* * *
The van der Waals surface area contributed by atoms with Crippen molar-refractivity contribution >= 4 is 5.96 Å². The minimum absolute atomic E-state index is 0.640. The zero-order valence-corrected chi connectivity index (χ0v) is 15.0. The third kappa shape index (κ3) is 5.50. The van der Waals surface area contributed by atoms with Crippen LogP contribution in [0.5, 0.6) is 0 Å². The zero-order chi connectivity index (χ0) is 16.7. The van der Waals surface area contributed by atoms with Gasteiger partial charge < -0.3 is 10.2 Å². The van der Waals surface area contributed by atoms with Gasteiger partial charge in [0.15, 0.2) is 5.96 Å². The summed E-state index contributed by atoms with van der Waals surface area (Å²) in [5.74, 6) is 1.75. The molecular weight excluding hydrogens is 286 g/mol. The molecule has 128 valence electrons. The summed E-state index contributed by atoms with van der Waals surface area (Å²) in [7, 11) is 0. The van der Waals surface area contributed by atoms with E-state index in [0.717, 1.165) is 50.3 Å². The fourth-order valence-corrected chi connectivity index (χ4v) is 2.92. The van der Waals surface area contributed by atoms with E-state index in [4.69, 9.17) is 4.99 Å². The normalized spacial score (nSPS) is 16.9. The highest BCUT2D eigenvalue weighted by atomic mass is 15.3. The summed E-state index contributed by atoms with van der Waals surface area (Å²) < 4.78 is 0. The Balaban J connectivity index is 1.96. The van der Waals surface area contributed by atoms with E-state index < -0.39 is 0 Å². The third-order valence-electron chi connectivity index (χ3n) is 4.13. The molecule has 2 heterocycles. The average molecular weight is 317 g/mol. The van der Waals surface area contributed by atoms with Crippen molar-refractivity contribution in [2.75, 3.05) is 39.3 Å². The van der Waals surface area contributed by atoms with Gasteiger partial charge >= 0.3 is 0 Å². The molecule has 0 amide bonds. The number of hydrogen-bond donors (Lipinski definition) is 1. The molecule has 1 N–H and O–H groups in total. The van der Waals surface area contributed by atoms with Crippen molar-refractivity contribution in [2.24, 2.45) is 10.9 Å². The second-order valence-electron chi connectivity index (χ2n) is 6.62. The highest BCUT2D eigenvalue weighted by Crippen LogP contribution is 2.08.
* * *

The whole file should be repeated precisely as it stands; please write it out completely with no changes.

The van der Waals surface area contributed by atoms with Crippen molar-refractivity contribution >= 4 is 5.96 Å². The minimum absolute atomic E-state index is 0.640. The zero-order valence-corrected chi connectivity index (χ0v) is 15.0. The third kappa shape index (κ3) is 5.50. The van der Waals surface area contributed by atoms with Crippen LogP contribution in [0.5, 0.6) is 0 Å². The zero-order chi connectivity index (χ0) is 16.7. The van der Waals surface area contributed by atoms with Gasteiger partial charge < -0.3 is 10.2 Å². The van der Waals surface area contributed by atoms with Gasteiger partial charge in [0.15, 0.2) is 5.96 Å². The summed E-state index contributed by atoms with van der Waals surface area (Å²) in [5.74, 6) is 1.75. The molecular weight excluding hydrogens is 286 g/mol. The molecule has 128 valence electrons. The summed E-state index contributed by atoms with van der Waals surface area (Å²) in [7, 11) is 0. The van der Waals surface area contributed by atoms with E-state index in [0.717, 1.165) is 50.3 Å². The fourth-order valence-corrected chi connectivity index (χ4v) is 2.92. The van der Waals surface area contributed by atoms with E-state index in [4.69, 9.17) is 4.99 Å². The normalized spacial score (nSPS) is 16.9. The highest BCUT2D eigenvalue weighted by atomic mass is 15.3. The summed E-state index contributed by atoms with van der Waals surface area (Å²) < 4.78 is 0. The Balaban J connectivity index is 1.96. The van der Waals surface area contributed by atoms with E-state index < -0.39 is 0 Å². The third-order valence-electron chi connectivity index (χ3n) is 4.13. The molecule has 2 heterocycles. The average molecular weight is 317 g/mol. The van der Waals surface area contributed by atoms with Crippen molar-refractivity contribution in [2.75, 3.05) is 39.3 Å². The van der Waals surface area contributed by atoms with Gasteiger partial charge >= 0.3 is 0 Å². The molecule has 0 amide bonds. The number of hydrogen-bond donors (Lipinski definition) is 1. The molecule has 1 N–H and O–H groups in total. The van der Waals surface area contributed by atoms with Crippen molar-refractivity contribution in [2.24, 2.45) is 10.9 Å². The second-order valence-electron chi connectivity index (χ2n) is 6.62. The highest BCUT2D eigenvalue weighted by Crippen LogP contribution is 2.08.